Current Issues and Health Alerts
Public health alerts are provided by Public Health South to help communities in the Southern Region manage and monitor local public health issues.
Wednesday 27 June 2018
In the last couple of months, Public Health South has received a large number of reports of gastroenteritis, likely viral in nature, from across the community (i.e. in rest homes, hospitals, childcare centres, schools, and the general population), including Dunedin Hospital.
In the period 1st April to 26th June, the number of notified outbreaks is twice average, with 20 compared to an average of 10 for this period, and we are also receiving a number of informal reports in addition to this. The last time figures were this high was in 2014.
The Infection Prevention and Control team have been working with the affected wards and rest homes to keep the cases under control. Please read this advice below.
- It's a timely reminder to put infection control measures in place as soon as you have any reason to believe a patient is suffering from vomiting or diarrhoea for which there is no definite alternative explanation. Don't wait – it's better to be cautious.
- Remember to always follow the five moments of hand hygiene:
- Before patient contact
- Before a procedure
- After a procedure or body fluid exposure risk
- After patient contact
- After contact with patient surroundings
- If you develop vomiting or diarrhoea, it's important to contact your manager as soon as possible and stay home from work until you've been free of symptoms for at least 48 hours. You may be asked to provide a specimen as part of outbreak management.
- If you have recently recovered from gastroenteritis it is important to pay particular attention to hygiene, as you can remain contagious for days, if not weeks, following the resolution of symptoms.
- If you or anyone at home is unwell, please pay particular attention to hand hygiene:
- Hands should be washed before handling, preparing and eating food; after going to the toilet and after changing nappies; and after coming into contact with a sick person
- It takes 20 seconds to wash your hands properly and 20 seconds to dry (i.e. that's the same time it takes to sing 'happy birthday to me' twice). Remember, drying is just as important as washing!
- Alcohol-based hand sanitisers can be used in addition to hand washing. But, they should not be used as a substitute for washing with soap and water.
More information about gastroenteritis and how to manage it can be found here. This can also be found on MIDAS: https://pulse.southerndhb.govt.nz/sites/MIDASpub/SitePages/ViewDoc.aspx?doc=14397
We are coming in to the ‘flu season and would like to remind health staff and others to ensure you have had the annual ‘flu vaccination.
Pregnant women are strongly advised to be immunised as pregnancy places a woman at greater risk of complications from influenza. Influenza immunisation is completely safe and free for pregnant women at any time during their pregnancy between March and the end of December each year.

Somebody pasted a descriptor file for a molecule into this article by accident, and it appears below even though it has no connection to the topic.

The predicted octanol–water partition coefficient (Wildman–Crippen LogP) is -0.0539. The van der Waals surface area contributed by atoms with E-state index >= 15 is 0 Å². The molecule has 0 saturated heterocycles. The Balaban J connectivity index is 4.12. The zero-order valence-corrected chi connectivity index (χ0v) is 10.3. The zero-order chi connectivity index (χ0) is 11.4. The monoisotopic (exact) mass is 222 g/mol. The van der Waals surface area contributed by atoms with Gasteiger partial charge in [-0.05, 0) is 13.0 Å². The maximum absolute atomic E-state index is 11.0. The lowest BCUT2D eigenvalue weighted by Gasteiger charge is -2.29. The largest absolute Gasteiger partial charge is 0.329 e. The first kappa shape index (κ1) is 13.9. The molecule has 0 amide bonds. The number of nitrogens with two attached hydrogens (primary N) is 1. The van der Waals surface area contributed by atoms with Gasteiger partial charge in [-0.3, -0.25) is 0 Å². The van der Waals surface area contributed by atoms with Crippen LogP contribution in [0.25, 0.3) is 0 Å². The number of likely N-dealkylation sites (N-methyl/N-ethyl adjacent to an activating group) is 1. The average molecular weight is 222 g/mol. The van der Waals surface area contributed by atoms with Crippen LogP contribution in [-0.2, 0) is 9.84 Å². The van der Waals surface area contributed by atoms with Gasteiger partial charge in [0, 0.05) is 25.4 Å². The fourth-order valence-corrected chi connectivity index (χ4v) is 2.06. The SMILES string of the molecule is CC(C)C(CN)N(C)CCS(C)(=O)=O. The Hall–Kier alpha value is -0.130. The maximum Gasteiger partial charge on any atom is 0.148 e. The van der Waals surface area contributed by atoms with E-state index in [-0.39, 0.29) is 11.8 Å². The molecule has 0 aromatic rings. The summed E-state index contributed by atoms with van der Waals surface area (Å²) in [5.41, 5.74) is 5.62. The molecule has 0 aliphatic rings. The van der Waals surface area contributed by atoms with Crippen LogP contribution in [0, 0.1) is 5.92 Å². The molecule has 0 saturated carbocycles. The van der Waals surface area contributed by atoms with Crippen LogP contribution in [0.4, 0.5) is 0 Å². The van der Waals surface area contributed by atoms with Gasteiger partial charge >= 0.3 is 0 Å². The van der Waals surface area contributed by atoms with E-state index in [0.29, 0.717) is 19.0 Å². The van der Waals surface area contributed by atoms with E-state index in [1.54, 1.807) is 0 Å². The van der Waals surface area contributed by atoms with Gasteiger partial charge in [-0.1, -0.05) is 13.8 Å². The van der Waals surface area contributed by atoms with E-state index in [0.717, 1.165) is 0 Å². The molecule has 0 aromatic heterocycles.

Mothers who receive the influenza vaccine while pregnant can pass protection on to their baby. The vaccine offers protection to infants who would normally be too young (under 6 months) to receive immunisation individually.
Influenza – or the flu – is a virus that spreads quickly from person to person through the air or through touch. Symptoms include fever, chills, aches, runny nose, a cough and stomach upset. While you’re unwell, stay away from work or school. Look after yourself and your family – rest and fluids are especially important.
Influenza can be caused by different strains of the influenza virus. (Symptoms for different types of flu are the same.) The seasonal influenza vaccine is altered most years to cover the particular strains of the virus that are circulating each year.
Immunisation is your best defence against the flu along with following basic hygiene practices:
- Wash your hands regularly for at least 20 seconds and dry them for 20 seconds – or use an alcohol-based hand rub.
- Avoid touching your eyes, nose and mouth.
- Don’t share drinks.
- Avoid crowded places.
- Cover your mouth and nose with a tissue when you cough or sneeze – then put the tissue in a lined bin.
The outbreak of mumps in the SDHB region appears to be diminishing with now only sporadic reports of suspected mumps. Mumps-like symptoms can also be caused by other viruses.
We continue to strongly urge parents to ensure their children’s vaccines are up to date.
Further information on Mumps can be found on the Ministry of Health’s website.
Other information on Mumps can be found HERE
Pertussis (Whooping Cough)
Since November 2017, the Ministry of Health has declared a national outbreak of pertussis due to higher than normal notifications of suspected cases. The number of pertussis cases being notified in the SDHB region is now declining.
Pertussis is highly infectious and is spread by coughing and sneezing. Pertussis can affect anyone, although statistically in our region it occurs more commonly in people under the age of 19. Pertussis can be very serious for babies and children – especially those under 1 year old. For more information click HERE
We continue to strongly urge parents to ensure their children’s vaccines are up to date including the booster for pertussis at 4 and 11 years. Pregnant women are strongly urged to have a booster pertussis vaccination during every pregnancy between 28 and 38 weeks gestation which is the best way to protect their newborn from pertussis infection.
All health alerts are current and when any change in status occurs this page will be updated.